Jason Anderson wins Supercross Round 16 in Denver; Eli Tomac takes the title

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Jason Anderson won Supercross Round 16 in Denver, Colorado, but Eli Tomac secured the 2022 championship in front of his home state fans with one round remaining in the season.

Round 16 was a day of statements. Tomac needed to finish 14th or better to secure his second Monster Energy Supercross championship, but in order to take the pressure off the main, he needed a strong heat run. He won Heat 1 and guaranteed a great starting position.

Heat 2 went to the Supercross Power Ranking leader Chase Sexton, but the only rider with a mathematical shot at catching Tomac was closing fast before finishing second in his heat. And that set up one of the most dramatic opening laps to a Supercross race of the season.

Sexton won the hole shot with Tomac second. If the Yamaha rider has had an Achilles Heel this season, it has been modest starts, so Tomac’s solid launch was another statement made during the race.

Jason Anderson slotted into third.

At the four-minute mark, Sexton took himself out of the picture by running wide, hooking a ledge on the exit of a turn, and hitting the dirt. Tomac’s home crowd roared as he took the lead, but he couldn’t shake Anderson, who made a clean pass for the top spot a couple of laps later. Anderson never looked back.

Anderson claimed his third consecutive win and sixth of the season. He can still tie Tomac for the most victories in 2022 if he wins next week in the finale at Salt Lake City.

Click here for complete 450 results

“It feels really good (to win), but it’s a little bittersweet,” Anderson told NBC Sports’ Will Christien. “I wanted to make it go to the end, but congrats to Eli. I’ve been racing him forever. He’s been a tough guy to battle forever. He’s been really awesome.”

Anderson and Tomac have raced against one another since they were eight-year-old amatuers.

“For me, three (wins) in a row is awesome and I just want to keep progressing and hopefully we can come back in 2023 and grab that No. 1 plate,” Anderson added.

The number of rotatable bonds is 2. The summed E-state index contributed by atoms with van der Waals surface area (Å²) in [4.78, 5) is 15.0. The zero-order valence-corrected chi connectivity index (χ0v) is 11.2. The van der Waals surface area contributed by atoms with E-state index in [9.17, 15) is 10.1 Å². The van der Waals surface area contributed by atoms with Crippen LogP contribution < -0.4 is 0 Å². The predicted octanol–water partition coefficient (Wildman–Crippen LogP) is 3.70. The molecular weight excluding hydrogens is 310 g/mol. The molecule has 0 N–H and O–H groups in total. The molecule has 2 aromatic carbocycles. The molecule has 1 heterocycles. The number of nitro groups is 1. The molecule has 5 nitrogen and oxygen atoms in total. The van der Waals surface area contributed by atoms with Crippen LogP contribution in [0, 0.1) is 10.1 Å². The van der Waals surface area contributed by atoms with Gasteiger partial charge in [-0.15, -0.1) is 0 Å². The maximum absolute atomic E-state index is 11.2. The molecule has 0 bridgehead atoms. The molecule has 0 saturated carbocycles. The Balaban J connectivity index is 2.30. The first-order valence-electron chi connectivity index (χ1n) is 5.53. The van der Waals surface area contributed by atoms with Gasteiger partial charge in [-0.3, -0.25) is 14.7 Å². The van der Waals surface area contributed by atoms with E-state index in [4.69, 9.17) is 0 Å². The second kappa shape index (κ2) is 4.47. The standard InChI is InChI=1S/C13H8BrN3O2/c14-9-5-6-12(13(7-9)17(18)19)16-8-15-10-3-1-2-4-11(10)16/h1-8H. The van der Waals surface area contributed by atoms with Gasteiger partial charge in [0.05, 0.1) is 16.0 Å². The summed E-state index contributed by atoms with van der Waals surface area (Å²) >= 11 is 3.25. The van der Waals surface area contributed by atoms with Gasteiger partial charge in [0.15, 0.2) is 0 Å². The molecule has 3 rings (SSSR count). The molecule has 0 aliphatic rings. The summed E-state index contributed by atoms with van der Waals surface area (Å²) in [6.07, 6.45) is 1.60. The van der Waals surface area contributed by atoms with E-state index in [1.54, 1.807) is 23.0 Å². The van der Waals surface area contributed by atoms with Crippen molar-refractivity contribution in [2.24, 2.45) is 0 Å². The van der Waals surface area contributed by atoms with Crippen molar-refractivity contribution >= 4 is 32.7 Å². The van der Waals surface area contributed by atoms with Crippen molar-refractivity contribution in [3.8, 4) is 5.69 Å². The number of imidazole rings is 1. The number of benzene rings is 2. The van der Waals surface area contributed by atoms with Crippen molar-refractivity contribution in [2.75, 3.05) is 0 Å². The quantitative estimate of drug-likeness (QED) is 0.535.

Once he relinquished the lead, Tomac had little to prove. He faded to fifth at the end, but revealed why his results have fallen off in recent weeks.

“Truly unbelievable. This was in my dreams to make this move – to make this happen this way. We were so strong the whole season. Actually, in Atlanta, I messed up my knee in the heat race and that is why I’ve been kind of sub-par in these last three races. Thankfully I was able to manage what we had going on.”

Unless it’s public knowledge, never show weakness, so Tomac kept this information to himself.

Tomac’s first Supercross title came in 2020 and he was crowned in an empty stadium due to the COVID-19 pandemic. Tomac also has three Lucas Oil Motocross titles, which came in 2019, 2018 and 2017.

With the championship locked up and second-place a virtual lock for Anderson, the focus shifts to third in the standings. A tight battle between Malcolm Stewart in third, Justin Barcia in fourth and Marvin Musquin in fifth will come down to the finale. Eight points separate the three riders.

Stewart earned a little more breathing room with a runner-up finish, while Musquin was able to close the gap slightly on Barcia with his fifth podium in the last six weeks,

Sexton rebounded from his crash and finished fifth.


In the 250 West class, Hunter Lawrence kept the pressure on Christian Craig and closed the gap to 18 points, forcing the rider who started the season with three wins in the first four rounds to ride mistake-free in the finale in Salt Lake City.

In the opening laps, it appeared Craig was stalking Lawrence. He showed his front wheel to the leader a couple of times to try and force Lawrence to make a mistake, but ultimately it was Craig who landed wrong and hit the dirt.

“It was interesting,” Lawrence told Daniel Blair after the race. “(Craig) was pulling me in some spots and then I’d get out a little bit. If he passed – if it was a dirty pass – I probably wouldn’t have been mad because it keeps my championship hopes alive if I had a shot to put him on the ground.

“It may not be nice, but that is honesty. He ended up going down and then I had to control the race.”

It was Lawrence’s third consecutive win and fourth in the last five races. If not for a crash in Anaheim 3, the two riders would be much closer entering the finale.

Lawrence and Craig each have four wins apiece in 2022.

Click here for 250 results

Craig could have locked up the championship with a win and that was on his mind before the crash. he landed awkwardly in the sand section early in the race, crashed and fell to sixth.

“The smallest mistake cost me on that one,” Craig said. “I was riding so good. I felt like I was putting the pressure on Hunter when I needed and almost had the pass a couple of times, but he was riding good; he was consistent.

“I got caught off guard with that crash. I’m glad I was able to come back through the pack again, to third and minimize the damage.”